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Page:Popular Science Monthly Volume 72.djvu/27

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23
THE GRAYLING

THE GRAYLING AT CARIBOU CROSSING
By President DAVID STARR JORDAN

STANFORD UNIVERSITY

SAINT AMBROSE, of blessed memory, a fisherman of old, likewise a fisher of men, "magnanimous, plaintive and intense," once declared in his town of Trêves in Gaul, Trêvirorum of the Black Gate, fifteen hundred years ago, that the grayling was "the flower of fishes." This it certainly is, the most choice, the most unhackneyed, of all the prizes of the angler.

The Latin name of the grayling, Thymallus, comes from the fact that, when fresh, the fish has the odor of wild thyme, a fragrant mint, common on the brooksides of Northern England. Shakespeare knew on the Avon in Stratford "a bank whereon the wild thyme grows," and I too have found in fragrant Warwickshire many a slope which well answers to Shakespeare's description. But though the grayling is a sweet fish, pleasant to smell as well as to see when it comes forth fresh from the ripple, yet I have never been able to detect the odor the ancients knew so well.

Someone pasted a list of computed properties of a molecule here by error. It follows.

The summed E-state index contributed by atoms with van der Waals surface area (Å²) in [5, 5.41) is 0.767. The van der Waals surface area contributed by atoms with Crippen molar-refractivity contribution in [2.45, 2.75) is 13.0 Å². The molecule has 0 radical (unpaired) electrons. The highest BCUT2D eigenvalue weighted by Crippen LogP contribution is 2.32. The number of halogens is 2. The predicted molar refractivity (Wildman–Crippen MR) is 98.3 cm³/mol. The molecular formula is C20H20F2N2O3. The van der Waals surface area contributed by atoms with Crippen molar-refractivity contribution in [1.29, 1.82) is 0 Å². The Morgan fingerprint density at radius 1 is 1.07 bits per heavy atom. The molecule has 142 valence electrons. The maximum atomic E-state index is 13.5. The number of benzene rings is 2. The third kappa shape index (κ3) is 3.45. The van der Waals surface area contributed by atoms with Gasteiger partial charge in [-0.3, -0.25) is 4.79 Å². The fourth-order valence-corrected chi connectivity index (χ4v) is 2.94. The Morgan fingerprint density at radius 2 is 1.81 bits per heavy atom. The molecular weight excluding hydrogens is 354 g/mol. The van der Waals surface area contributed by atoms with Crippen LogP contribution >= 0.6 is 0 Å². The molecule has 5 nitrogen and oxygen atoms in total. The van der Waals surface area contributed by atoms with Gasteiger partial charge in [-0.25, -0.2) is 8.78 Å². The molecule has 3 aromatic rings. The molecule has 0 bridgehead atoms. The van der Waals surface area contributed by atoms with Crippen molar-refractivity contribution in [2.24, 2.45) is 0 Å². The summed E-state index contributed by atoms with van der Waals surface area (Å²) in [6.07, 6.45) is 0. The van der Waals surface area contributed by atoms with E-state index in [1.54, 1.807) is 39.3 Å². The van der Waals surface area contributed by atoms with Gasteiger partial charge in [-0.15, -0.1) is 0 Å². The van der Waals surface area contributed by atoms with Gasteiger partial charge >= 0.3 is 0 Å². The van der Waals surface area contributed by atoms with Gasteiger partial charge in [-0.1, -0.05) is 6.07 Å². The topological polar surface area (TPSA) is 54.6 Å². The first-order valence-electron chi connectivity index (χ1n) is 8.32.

The grayling is cousin to the trout. Its mouth is smaller, its teeth are not so sharp and it has neither the strength nor the speed nor the voracity of the least of the trout. Its scales are larger than in any trout, and there are blue spots as well as black spots on them on a gray background. There is never any red, and from the prevailing gray comes the fine old English name of grayling, as well as the German name of æsch.

The shape of body and fins is like the trout. The little adipose fin is there just the same as in the trout. But the dorsal fin is different. It is much higher than in any trout, and it has more rays. It rises up like a sail and it is marked by sky-blue spots which give the fish a distinguished appearance when it is at home in its native waters.

The grayling lives in swift, clear streams—not often in lakes. It calls for colder water than the trout, and so its range is farther to the north. Indeed, it is comparatively a rare fish outside the Arctic circle.

The different species of grayling are all very much alike in looks as well as in habits. The common grayling of Europe is Thymallus thymallus. It ranges through northern England, Scotland, Scandinavia and Russia. There is, likewise, a species of grayling spread all over Siberia, but we know very little about this fish, and are not sure what species it is.